Peru Snow Star portraits

Peru Snow Star portraits

One by one, Associated Press photographer Rodrigo Abd positioned the traditional dancers, musicians and vendors in front of an old-fashioned box camera in Peru’s Sinakara Valley as a colorful Andean festival exploded all around them. 

In this June 12, 2017 photo, Ivan Flores, 30, poses for a portrait in the Sinakara Valley, in Peru's Cusco region, during the Qoyllur Rit’i festival, translated from the Quechua language as Snow Star. Ivan represents "La Emilia", a man that is dressed as a woman in order to carry woods hidden under the skirt while dancing as part of the Tahuantinsuyo nation during the Qoyllur Rit'i festival.  (AP Photo/Rodrigo Abd)

In this June 12, 2017 photo, Alexio Marveli, 20, poses for a portrait in the Sinakara Valley, in Peru's Cusco region, during the Qoyllur Rit’i festival, translated from the Quechua language as Snow Star. Alexis is dressed as the a mystical character, "El Auqui", described as a wise old man and protector.  (AP Photo/Rodrigo Abd)

The men, women and children were among the tens of thousands of pilgrims representing some eight nations who came to this sacred place in Quispicanchis province in Peru's Cuzco region for the annual Snow Star Festival, shortly before this year’s Christian feast of Corpus Christi.

After their portraits were made, the subjects spoke proudly of the ancient beliefs and rituals they keep alive in the 21st Century.

In this June 12, 2017 photo, Aldo Machaca Quispe, 33, and his six-year-old son Brandon Machaca Vargas, pose for a portrait in the Sinakara Valley, in Peru's Cusco region, during the Qoyllur Rit’i festival, translated from the Quechua language as Snow Star. Aldo and his son Brandon dance as part of the Quispicanchis nation. (AP Photo/Rodrigo Abd)

“I’m proud to be another soldier for the Lord of Qoyllur Rit'i,” said 33-year-old Aldo Machaca Quispe, referring to the image of Jesus Christ venerated in the region. He sat for a portrait with his son Brandon, 6, and said he hoped to pass down his traditions to the boy.

Last year, Abd, an Argentine native, used digital camera equipment to photograph the three-day festival that also coincides with the reappearance of the star cluster Pleiades in the Southern Hemisphere, signaling the abundance of the harvest season.

In this June 13, 2017 photo, Sebastiana Jara poses for a portrait in the Sinakara Valley, in Peru's Cusco region, during the Qoyllur Rit’i festival, translated from the Quechua language as Snow Star. Sebastiana sells handicrafts and typical fabrics from Cusco region at the festival. (AP Photo/Rodrigo Abd)

In this June 12, 2017 photo, contract musician Eulogio Quispe Chalco, 54, poses for a portrait with his Peruvian harp, in the Sinakara Valley, in Peru's Cusco region, during the Qoyllur Rit’i festival, translated from the Quechua language as Snow Star. The Peruvian variation of the harp has no peddles. (AP Photo/Rodrigo Abd)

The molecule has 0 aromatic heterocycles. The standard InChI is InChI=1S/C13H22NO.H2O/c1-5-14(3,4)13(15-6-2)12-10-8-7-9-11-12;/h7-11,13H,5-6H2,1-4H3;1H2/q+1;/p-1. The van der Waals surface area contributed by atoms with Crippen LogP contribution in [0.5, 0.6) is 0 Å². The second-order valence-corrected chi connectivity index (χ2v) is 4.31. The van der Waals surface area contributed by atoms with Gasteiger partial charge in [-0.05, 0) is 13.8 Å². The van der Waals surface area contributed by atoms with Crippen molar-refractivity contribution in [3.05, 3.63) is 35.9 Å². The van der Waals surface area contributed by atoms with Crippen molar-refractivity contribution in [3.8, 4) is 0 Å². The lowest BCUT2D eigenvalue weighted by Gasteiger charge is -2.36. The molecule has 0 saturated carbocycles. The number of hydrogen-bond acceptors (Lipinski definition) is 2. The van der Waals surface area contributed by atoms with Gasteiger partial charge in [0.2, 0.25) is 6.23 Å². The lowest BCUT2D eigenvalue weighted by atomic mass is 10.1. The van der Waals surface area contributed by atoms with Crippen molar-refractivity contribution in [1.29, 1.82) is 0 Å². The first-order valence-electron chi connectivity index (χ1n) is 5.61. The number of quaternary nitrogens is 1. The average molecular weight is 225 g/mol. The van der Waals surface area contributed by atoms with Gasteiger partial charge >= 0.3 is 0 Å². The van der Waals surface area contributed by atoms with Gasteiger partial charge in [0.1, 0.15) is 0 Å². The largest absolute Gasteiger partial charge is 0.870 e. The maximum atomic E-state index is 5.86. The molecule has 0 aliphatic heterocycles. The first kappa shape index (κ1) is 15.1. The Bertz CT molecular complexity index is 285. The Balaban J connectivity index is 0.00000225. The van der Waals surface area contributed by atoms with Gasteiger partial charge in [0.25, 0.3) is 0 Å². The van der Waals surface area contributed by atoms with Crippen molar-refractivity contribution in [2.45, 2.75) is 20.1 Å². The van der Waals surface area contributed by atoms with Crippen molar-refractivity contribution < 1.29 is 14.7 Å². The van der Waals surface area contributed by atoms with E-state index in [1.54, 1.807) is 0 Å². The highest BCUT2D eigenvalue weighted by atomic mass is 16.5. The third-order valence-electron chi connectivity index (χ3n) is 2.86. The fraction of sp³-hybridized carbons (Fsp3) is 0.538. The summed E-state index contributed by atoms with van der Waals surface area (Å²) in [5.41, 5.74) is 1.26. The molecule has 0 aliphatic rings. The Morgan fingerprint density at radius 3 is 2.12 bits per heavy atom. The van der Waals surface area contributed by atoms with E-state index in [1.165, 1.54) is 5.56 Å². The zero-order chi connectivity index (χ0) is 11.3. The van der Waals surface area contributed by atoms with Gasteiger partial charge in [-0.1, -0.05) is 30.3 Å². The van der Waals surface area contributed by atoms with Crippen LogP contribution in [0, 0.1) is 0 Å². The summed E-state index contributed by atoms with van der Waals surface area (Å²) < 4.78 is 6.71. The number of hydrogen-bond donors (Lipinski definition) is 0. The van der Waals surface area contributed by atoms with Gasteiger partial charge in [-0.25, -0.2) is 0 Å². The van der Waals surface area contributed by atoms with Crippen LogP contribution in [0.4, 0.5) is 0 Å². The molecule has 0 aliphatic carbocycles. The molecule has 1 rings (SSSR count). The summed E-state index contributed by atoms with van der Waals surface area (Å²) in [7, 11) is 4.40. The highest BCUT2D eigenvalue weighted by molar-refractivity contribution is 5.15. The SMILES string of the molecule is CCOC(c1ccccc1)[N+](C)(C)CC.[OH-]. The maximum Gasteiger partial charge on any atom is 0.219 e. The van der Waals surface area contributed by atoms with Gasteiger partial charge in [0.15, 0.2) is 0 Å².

But this year, he thought it would be interesting to bring his old-fashioned box camera, a primitive device built of wood and modeled on ones he first saw photographers using to take portraits in Afghanistan while on assignment there in 2006.  

With a lens and space for a developing lab inside, the box camera uses 19th-century technology to produce luminous, black and white images.

In this June 13, 2017 photo, Jose Carlos Cahuana, 9, dressed as a character known as “Majeno” poses for a portrait in the Sinakara Valley, in Peru's Cusco region, during the Qoyllur Rit’i festival, translated from the Quechua language as Snow Star. “Majenos” are based on aguardiente vendors from the Majes-Arequipa region, depicted as plump, good-natured, big spenders. (AP Photo/Rodrigo Abd)

“The idea of making portraits with my wooden camera of the pilgrims ... was beguiling,” Abd said of the project. “But once on the ground, the project also represented an enormous logistical complexity.”

Not only did he need to transport the heavy camera, but also its tripod, black cloths to make a photo studio, processing chemicals, along with his own tent, everyone’s coats, along with his own digital cameras through heights reaching some 4,500 meters and freezing temperatures falling as low as 39 degrees Fahrenheit (4 degrees Celsius).

In this June 13, 2017 photo, Edison Olgado, 23, poses for a portrait in the Sinakara Valley, in Peru's Cusco region, during the Qoyllur Rit’i festival, translated from the Quechua language as Snow Star. Edison is a dancer representing the Quispicanchis nation. (AP Photo/Rodrigo Abd)

In this June 12, 2017 photo, Rudy Espiriya and his three-year-old son Dayiro Tahuara, pose for a portrait in the Sinakara Valley, in Peru's Cusco region, during the Qoyllur Rit’i festival, translated from the Quechua language as Snow Star. Rudy and Dayiro  perform a dance called Paapuri Guayri as part of the Paucartambo nation. (AP Photo/Rodrigo Abd)

In this June 12, 2017 photo, Nelida Soto Salazar, 21, poses for a portrait in the Sinakara Valley, in Peru's Cusco region, during the Qoyllur Rit’i festival, translated from the Quechua language as Snow Star. Nelida, who represents the Tahuantinsuyo nation, performs in a dance called "Chunchaca" which venerates Our Lady of Mount Carmel, known locally as Mamacha Carmen. (AP Photo/Rodrigo Abd)